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How to Help Kids of All Ages Get Their Best Sleep


Sleep at Every Age

By Sarah Parker Ward

From newborns to young adults, sleep is a precious commodity, and a stress-free bedtime routine is a precious commodity to parents as well! Here are tips for better sleep you can introduce – and adopt – as your little ones grow to get them into a lifelong routine of restful sleep. 


Massage Baby: Giving baby a five- to 10-minute massage is a great way to bond with your new bundle of joy and also put the little one in peaceful mental and physical space prior to bed. Using lavender-scented lotion or essential oil may further help your baby relax and settle in for a peaceful sleep.  Learn more about the benefits of baby massages here

Address the Environment: The best sleep occurs in a quiet, dark room and baby’s space should be clutter free. Since our bodies naturally heat up at night, studies show that we get a more restful sleep in a cooler environment with the optimal temperature at about 65 degrees. Find more baby bedtime practices here.

Toddlers and Youths

Read Books: Reading even just one book together before bed stimulates the brain, but relaxes the body. This quiet activity helps your little one progress with a range of development, from actual reading to creative thinking. It’s worth noting, too, that reading proficiency by third grade is the most significant predictor of high school graduation and, later, career success.

Discuss the Day: Having a thoughtful conversation with your child about the day doesn’t just build a bond, but it also helps he or she develop the skill of reflection. Studies have shown that children who learn to plan and review their actions purposefully early on perform better on language and other intellectual measures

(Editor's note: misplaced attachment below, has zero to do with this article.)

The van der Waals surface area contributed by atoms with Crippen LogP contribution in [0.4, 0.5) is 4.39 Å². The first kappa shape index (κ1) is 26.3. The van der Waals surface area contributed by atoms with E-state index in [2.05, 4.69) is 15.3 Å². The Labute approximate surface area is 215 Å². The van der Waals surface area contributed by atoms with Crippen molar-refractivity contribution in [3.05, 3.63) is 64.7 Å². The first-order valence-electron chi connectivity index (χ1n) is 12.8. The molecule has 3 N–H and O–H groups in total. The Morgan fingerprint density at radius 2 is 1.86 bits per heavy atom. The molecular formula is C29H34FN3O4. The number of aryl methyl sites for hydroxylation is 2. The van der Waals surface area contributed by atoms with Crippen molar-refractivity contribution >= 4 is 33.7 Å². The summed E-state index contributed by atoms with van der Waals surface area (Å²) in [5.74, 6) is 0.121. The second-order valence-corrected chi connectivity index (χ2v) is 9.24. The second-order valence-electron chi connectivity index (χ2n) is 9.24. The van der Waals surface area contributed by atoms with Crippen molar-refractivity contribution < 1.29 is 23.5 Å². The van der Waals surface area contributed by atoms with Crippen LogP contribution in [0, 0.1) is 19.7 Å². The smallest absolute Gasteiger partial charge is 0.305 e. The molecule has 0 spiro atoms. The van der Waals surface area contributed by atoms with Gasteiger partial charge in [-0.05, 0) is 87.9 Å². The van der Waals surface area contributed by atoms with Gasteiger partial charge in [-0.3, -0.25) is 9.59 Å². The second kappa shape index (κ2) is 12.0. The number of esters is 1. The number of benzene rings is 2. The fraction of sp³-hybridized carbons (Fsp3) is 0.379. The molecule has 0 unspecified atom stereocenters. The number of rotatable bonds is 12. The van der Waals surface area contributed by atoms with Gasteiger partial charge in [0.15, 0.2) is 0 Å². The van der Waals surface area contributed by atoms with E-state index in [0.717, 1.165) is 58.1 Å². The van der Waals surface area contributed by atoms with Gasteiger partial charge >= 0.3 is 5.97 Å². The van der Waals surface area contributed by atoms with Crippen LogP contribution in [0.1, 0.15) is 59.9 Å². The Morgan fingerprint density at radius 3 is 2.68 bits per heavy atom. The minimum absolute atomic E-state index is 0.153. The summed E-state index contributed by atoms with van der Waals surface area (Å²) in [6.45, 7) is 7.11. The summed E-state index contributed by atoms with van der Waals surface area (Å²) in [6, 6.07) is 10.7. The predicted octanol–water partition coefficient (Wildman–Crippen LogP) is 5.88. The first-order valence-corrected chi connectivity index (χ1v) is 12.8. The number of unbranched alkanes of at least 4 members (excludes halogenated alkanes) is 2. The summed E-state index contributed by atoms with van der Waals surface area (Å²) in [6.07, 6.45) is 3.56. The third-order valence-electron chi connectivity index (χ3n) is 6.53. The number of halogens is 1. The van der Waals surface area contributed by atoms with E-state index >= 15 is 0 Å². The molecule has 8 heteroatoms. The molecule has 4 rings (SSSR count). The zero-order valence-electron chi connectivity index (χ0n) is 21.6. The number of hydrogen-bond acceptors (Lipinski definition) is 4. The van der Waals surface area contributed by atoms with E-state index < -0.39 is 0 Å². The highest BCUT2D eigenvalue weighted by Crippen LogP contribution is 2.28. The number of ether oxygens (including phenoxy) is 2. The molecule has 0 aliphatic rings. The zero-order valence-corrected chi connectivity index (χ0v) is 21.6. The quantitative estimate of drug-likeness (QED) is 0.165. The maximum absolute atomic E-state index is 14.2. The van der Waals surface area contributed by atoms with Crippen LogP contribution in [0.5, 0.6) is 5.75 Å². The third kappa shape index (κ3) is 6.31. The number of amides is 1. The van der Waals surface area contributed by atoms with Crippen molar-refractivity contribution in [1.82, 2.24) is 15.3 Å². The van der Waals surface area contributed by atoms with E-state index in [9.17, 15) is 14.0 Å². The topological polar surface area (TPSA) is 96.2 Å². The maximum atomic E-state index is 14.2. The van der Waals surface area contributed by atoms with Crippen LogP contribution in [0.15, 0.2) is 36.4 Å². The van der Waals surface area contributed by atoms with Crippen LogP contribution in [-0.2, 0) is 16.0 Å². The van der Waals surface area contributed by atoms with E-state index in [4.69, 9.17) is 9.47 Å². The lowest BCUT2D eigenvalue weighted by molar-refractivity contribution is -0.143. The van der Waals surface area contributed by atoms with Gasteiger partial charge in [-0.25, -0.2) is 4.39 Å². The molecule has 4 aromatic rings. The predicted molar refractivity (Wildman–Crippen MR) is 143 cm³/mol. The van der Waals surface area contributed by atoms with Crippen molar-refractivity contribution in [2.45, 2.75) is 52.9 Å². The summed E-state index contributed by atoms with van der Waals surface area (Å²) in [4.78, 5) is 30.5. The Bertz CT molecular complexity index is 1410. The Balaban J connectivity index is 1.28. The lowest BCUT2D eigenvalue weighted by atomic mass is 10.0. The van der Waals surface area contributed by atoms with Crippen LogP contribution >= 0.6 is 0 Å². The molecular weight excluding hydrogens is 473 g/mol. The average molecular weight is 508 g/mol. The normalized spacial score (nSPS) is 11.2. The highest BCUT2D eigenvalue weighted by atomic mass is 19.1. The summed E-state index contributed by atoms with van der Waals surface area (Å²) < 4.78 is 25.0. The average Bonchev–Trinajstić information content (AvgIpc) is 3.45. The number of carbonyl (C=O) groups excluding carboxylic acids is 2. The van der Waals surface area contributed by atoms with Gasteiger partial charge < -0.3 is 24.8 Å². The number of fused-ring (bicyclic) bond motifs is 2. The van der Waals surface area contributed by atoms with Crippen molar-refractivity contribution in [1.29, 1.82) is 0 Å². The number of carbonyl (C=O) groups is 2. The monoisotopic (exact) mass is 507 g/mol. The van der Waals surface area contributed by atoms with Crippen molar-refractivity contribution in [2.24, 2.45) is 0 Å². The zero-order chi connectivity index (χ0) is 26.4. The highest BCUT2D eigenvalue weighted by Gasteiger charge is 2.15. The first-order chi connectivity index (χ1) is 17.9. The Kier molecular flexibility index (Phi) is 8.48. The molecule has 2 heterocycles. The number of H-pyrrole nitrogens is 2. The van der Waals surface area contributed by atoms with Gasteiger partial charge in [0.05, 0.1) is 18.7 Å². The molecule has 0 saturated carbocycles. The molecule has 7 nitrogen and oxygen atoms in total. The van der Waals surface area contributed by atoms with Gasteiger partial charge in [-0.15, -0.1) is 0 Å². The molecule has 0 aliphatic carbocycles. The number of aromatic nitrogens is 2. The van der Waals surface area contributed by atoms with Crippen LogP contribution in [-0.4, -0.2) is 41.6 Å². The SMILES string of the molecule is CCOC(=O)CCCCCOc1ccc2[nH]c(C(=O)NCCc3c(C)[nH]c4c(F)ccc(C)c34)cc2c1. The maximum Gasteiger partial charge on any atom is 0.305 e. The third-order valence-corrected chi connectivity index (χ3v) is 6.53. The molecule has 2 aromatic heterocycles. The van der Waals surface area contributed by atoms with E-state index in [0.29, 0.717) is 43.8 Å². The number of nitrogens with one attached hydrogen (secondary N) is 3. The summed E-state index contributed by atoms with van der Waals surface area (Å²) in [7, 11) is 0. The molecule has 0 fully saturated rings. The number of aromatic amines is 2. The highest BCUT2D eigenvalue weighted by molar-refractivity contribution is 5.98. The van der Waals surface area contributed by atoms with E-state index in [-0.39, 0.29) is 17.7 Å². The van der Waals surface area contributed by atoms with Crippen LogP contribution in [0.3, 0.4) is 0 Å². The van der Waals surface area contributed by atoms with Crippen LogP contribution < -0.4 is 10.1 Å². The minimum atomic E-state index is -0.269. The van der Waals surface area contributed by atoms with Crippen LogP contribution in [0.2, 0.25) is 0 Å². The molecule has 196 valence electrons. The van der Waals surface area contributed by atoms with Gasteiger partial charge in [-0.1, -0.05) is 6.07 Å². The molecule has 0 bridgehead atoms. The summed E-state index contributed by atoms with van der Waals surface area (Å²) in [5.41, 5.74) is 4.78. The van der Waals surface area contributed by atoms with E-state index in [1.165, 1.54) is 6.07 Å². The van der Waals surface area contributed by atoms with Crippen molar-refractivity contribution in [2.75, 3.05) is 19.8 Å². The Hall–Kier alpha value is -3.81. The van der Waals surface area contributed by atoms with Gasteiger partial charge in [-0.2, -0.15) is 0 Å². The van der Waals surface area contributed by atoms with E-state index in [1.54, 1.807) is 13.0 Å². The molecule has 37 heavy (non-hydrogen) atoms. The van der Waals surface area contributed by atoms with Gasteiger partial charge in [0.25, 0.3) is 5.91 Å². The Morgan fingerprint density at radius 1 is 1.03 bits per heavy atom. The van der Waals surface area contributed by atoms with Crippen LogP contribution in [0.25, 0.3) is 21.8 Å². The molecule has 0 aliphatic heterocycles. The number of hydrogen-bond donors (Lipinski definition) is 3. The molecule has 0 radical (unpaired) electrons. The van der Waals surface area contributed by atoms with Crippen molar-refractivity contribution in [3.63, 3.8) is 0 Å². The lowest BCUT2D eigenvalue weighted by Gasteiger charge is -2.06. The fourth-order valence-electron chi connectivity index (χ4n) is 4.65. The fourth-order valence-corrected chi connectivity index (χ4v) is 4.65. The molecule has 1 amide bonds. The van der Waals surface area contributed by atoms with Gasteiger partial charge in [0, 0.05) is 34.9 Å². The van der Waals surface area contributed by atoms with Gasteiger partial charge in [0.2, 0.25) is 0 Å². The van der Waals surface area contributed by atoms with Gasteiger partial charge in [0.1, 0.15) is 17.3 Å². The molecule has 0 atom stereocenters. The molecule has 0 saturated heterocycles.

Find more tips and learn more about creating a toddler nighttime routine here.

Cut the Caffeine: From soda to chocolate, coffee to tea, insist that your teen put away the caffeine after dinner. In fact, studies show that caffeine intake as much as six hours before bed can create sleep disruption.4 While a rare few seem to be unaffected by a cup of java, for most, this stimulant blocks sleep-inducing chemicals in the brain while also increasing adrenaline production. 

Nix the Screen Time: The negative effects of staring at a screen — whether a laptop, TV or smartphone — prior to bed, are well documented. The intense light confuses our brains about what time of day it really is and, consequently, can keep us up or reduce our ability to get into a deep sleep. Encourage your teen to do something else prior to bed (such as reading a book). Get more info here.

Find more health and wellness information for you and your baby in our Baby & Child section. 

The links provided in this article are for educational purposes only. No sponsorship or endorsement is implied. Information was used from the National Sleep Foundation, the American Academy of Pediatrics, and the National Institutes of Health.

©Johnson & Johnson Consumer Inc. 2016


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